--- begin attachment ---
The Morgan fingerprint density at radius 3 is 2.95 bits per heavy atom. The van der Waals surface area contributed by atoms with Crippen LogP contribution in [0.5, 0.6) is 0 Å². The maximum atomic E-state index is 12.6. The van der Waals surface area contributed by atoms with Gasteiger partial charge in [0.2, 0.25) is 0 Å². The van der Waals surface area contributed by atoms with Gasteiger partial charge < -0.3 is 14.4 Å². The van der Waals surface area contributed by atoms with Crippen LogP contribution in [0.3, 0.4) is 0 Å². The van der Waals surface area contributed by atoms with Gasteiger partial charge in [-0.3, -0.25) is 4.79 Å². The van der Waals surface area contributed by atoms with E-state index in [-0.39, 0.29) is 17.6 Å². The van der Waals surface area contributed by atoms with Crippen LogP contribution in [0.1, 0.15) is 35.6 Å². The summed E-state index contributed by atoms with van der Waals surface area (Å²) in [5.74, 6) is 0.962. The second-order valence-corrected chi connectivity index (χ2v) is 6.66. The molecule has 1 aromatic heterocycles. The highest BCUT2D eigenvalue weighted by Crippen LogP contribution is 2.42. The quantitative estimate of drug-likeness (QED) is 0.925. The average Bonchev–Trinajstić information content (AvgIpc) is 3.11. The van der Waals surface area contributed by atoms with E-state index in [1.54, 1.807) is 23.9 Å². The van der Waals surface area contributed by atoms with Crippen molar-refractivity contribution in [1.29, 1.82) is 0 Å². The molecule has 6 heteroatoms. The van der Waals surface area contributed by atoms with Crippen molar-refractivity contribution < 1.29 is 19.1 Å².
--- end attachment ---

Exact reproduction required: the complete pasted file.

The Morgan fingerprint density at radius 3 is 2.95 bits per heavy atom. The van der Waals surface area contributed by atoms with Crippen LogP contribution in [0.5, 0.6) is 0 Å². The maximum atomic E-state index is 12.6. The van der Waals surface area contributed by atoms with Gasteiger partial charge in [0.2, 0.25) is 0 Å². The van der Waals surface area contributed by atoms with Gasteiger partial charge < -0.3 is 14.4 Å². The van der Waals surface area contributed by atoms with Crippen LogP contribution in [0.3, 0.4) is 0 Å². The van der Waals surface area contributed by atoms with Gasteiger partial charge in [-0.3, -0.25) is 4.79 Å². The van der Waals surface area contributed by atoms with E-state index in [-0.39, 0.29) is 17.6 Å². The van der Waals surface area contributed by atoms with Crippen LogP contribution in [0.1, 0.15) is 35.6 Å². The summed E-state index contributed by atoms with van der Waals surface area (Å²) in [5.74, 6) is 0.962. The second-order valence-corrected chi connectivity index (χ2v) is 6.66. The molecule has 1 aromatic heterocycles. The highest BCUT2D eigenvalue weighted by Crippen LogP contribution is 2.42. The quantitative estimate of drug-likeness (QED) is 0.925. The average Bonchev–Trinajstić information content (AvgIpc) is 3.11. The van der Waals surface area contributed by atoms with E-state index in [1.54, 1.807) is 23.9 Å². The van der Waals surface area contributed by atoms with Crippen molar-refractivity contribution in [1.29, 1.82) is 0 Å². The molecule has 6 heteroatoms. The van der Waals surface area contributed by atoms with Crippen molar-refractivity contribution < 1.29 is 19.1 Å².